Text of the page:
My assumption was that since he was better trained than I was, with better technique, that he'd find his most extreme workouts easier than I would mine. And so his answer surprised me:
"When you are working at the very limits of your ability, do you think you find squats easier than I do when I'm working at my limits?"
There was no conceit in his answer. He was simply stating it as it was. Working at the limits of his ability, he put himself through a far more punishing and painful routine than I did. I realized that a major success factor in body building was the mind. It was true that my friend Marc was physically better trained than I was. But the difference in our respective mental training was even greater. He had trained himself to push himself harder than a normal person (a.k.a. me) thought was possible. He had trained himself to know that when the pain is so great that you think you are damaging yourself (and in serious weight training you often are), you can still push even harder.
"After a max leg workout, I sometimes throw up. I can barely walk, and have to hold onto the wall to stop myself from falling down."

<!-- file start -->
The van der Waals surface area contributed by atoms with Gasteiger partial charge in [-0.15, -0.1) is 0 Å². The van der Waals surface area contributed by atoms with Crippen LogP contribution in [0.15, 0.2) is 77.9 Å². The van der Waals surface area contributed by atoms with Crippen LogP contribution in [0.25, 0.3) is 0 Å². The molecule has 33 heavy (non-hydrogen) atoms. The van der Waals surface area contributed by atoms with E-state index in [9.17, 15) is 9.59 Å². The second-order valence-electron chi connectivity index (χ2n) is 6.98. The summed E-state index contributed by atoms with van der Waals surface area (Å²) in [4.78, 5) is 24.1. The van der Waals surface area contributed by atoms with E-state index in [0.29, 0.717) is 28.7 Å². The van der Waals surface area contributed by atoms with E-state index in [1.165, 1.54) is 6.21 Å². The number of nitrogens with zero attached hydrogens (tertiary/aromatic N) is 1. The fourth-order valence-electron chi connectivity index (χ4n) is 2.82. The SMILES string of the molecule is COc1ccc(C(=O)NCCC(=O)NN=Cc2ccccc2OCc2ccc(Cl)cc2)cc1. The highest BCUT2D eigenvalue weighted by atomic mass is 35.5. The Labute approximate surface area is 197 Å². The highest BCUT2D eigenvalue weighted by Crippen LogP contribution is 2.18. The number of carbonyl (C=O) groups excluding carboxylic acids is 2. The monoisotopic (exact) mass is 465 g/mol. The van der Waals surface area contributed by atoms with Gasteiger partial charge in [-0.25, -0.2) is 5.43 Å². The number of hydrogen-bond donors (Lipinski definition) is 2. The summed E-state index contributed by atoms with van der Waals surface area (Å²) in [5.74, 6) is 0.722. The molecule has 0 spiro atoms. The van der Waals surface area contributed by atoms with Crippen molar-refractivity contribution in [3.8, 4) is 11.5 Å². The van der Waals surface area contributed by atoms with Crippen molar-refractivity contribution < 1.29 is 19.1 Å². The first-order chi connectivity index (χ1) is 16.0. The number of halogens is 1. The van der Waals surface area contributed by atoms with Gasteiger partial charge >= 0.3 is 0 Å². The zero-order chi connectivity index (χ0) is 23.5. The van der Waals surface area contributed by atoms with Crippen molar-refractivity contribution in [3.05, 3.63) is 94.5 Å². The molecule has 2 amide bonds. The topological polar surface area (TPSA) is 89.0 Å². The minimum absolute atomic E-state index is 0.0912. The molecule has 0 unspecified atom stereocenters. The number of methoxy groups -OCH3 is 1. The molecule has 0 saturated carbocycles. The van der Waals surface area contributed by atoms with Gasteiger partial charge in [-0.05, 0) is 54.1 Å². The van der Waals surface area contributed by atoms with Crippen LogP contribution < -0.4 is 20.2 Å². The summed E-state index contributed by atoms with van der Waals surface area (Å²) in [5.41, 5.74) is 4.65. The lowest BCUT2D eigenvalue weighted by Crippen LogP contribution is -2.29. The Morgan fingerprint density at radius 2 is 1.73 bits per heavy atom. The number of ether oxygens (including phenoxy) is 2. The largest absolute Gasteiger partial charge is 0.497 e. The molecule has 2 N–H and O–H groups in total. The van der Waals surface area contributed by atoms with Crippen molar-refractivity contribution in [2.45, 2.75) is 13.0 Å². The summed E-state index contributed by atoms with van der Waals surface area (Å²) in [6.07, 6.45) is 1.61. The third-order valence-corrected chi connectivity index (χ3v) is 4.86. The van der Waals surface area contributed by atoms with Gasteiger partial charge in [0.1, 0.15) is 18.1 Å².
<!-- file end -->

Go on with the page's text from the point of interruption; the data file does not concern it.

It reminds me of a scene from the movie "Bravo Two Zero", in which a British SAS patrol encounters an Iraqi force. True or not (the details are disputed), the account is impressive, particularly where once the attack is underway, the SAS start to advance towards the numerically superior opposing force. Most normal humans would have cowered in the dust, but not the SAS (2:06 in the following video):
Again, the mind is key. McNab's character in the movie admits that he was scared. "Of course you're afraid. Anyone who says they're not is either lying or needs to see a shrink." But when the crucial moment arrives, past training comes to the fore. The fear remains, but the individual is able to focus on what needs to be done. The same happens in a scene I mentioned before, in "Band Of Brothers":
The difference between Blithe and Speirs was not the presence or lack of fear or of real danger. The difference was in their mental ability to control that fear, and to operate despite that danger. I think there are lessons here for the coming year. True, running and screaming war cries at a global economic crisis aren't going to make it go away. Unlike the Iraqi force, toxic assets aren't going to turn back into high grade investments just because we keep our nerves. But scaring the enemy is only one reason for advancing in the face of fire. Another is the effect it has on you, the underdog; the one being attacked. Like the body builder, you often don't know how far you can push yourself until you try. And a third reason is the training effect. This is not the final economic crisis. We will come through this, and there will be others in future. So this is a rare opportunity to train and learn. We should use it.